By John Stremlau
African scholars and policymakers face a tough challenge in analysing how the US presidential election on November 3rd might affect Africa-US relations.
This is because of the extreme polarisation of politics that has been growing for decades in the US. Simultaneous national crises have made matters worse. These suddenly erupted over the handling of the coronavirus pandemic, its impact on the economy, and fresh evidence of white racism towards black Americans.
In a deeply divided America, four clusters of political political conflicts arise over issues of national identity, sustainable democracy, international relations and electoral integrity. Crises in public health, the economy and race relations are adding to these conflicts.
African countries struggle with similar political issues – though in very different local circumstances. They are also afflicted by COVID-19 and economic crises.
These four unresolved and contentious clusters of political issues have confronted the US since it declared independence from Britain in 1776 and created a federal state in 1789. In 2020, many crucial issues have yet to be resolved.
Republican President Donald Trump and his deputy Mike Pence campaign for an ethnic nationalist identity. Their appeal is to white Christian racial supremacists. They also advocate a nationalist and unilateral foreign policy. They back Republican efforts to limit equal voting rights. And they threaten other actions to subvert electoral integrity.
Their Democratic challengers Joe Biden and Senator Kamala Harris have very different goals. They are campaigning for an America that is more inclusive and equitable. A similar aspiration is enshrined in South Africa’s constitution: to become a country that belongs to all who live in it, united in its diversity.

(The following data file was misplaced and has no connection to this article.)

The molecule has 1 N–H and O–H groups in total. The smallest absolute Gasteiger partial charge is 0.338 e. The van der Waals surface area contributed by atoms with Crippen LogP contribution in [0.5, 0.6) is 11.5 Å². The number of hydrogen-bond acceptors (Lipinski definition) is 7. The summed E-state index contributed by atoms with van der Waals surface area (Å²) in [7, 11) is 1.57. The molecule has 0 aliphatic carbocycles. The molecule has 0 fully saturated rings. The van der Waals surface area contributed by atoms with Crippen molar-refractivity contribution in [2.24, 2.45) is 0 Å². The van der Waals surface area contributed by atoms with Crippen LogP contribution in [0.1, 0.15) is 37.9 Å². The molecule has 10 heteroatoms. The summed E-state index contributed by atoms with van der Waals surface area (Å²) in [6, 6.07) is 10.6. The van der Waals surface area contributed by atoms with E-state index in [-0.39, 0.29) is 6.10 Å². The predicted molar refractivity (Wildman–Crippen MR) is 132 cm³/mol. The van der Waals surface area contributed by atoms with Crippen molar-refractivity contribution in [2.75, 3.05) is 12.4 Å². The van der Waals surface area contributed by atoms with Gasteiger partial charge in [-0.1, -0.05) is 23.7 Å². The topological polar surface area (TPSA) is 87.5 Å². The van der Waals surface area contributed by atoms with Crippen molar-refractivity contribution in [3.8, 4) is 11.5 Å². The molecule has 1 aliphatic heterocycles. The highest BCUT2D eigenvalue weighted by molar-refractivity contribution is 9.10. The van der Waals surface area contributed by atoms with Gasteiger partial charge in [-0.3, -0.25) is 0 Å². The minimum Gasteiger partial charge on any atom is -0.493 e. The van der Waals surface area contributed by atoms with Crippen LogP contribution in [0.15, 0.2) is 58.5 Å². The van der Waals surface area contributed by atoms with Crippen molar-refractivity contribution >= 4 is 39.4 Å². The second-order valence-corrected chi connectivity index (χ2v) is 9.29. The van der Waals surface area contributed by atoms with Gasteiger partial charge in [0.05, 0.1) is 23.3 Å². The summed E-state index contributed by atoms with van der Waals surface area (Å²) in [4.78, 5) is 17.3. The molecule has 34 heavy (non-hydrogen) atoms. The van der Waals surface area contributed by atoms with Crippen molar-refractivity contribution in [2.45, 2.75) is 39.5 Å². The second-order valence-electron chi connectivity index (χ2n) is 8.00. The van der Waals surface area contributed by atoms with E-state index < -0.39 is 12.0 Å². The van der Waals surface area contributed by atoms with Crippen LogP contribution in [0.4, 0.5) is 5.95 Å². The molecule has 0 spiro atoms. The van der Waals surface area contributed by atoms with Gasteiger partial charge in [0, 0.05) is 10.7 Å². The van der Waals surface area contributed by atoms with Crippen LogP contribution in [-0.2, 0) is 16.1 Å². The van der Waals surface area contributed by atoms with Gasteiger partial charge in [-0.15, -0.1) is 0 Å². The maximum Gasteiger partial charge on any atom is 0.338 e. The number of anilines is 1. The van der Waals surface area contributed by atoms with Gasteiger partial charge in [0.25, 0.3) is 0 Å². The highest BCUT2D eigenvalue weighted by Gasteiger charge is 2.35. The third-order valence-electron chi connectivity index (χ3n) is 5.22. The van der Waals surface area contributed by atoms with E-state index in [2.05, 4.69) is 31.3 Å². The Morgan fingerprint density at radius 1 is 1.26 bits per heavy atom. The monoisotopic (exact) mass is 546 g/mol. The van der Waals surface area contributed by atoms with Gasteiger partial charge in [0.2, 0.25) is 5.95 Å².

American inflection point
Harris describes the 2020 election as an “inflection point”. She means a turning point in America’s long curve towards or away from democratic development. It is a nod to an adage attributed to Martin Luther King, and popularised by former President Barack Obama, that:
The arc of the moral universe is long, but it bends toward justice.
This theme threads through the Democratic Platform, with specific promises. Biden and Harris now appear likely to be elected. It’s therefore important to consider what their positions mean for Africa-US relations.
Trump, by contrast, repeats his promise of 2016 to restore America’s “greatness”. His Republican Party doesn’t even offer a new list of goals and programmes for the next four years. Instead, the party republished its 2016 platform with a covering memo praising the leadership of Donald Trump. This leaves voters and foreign governments with little new to analyse.
For those trying to calculate the effects on African nations of an American inflection point, there are four areas to consider:
White supremacy has been the predominant national identity since America was colonised in the 17th century. Now, with ethnic diversity accelerating, exemplified by the election of a black president in 2008, Trump has stoked a backlash. Deprived of any claim to a strong economy as the COVID-19 pandemic continues to rage, he is reduced to running again as an ethnic nationalist – akin to a “tribalist” in Africa.
In today’s America there are limits to blatant appeals to racial prejudice.
Trump absurdly claims to have done more for African-Americans than any president since Abraham Lincoln. But there are also political limits to how far Biden can go in embracing progressive calls for more rapid and complete integration.
The structural racism cited by the Black Lives Matter movement persists among liberals. But it does so as an implicit “racial contract” sustaining white privilege in access to housing, health care, education and employment. These are familiar issues in African countries, where a white tribal faction has historically dominated.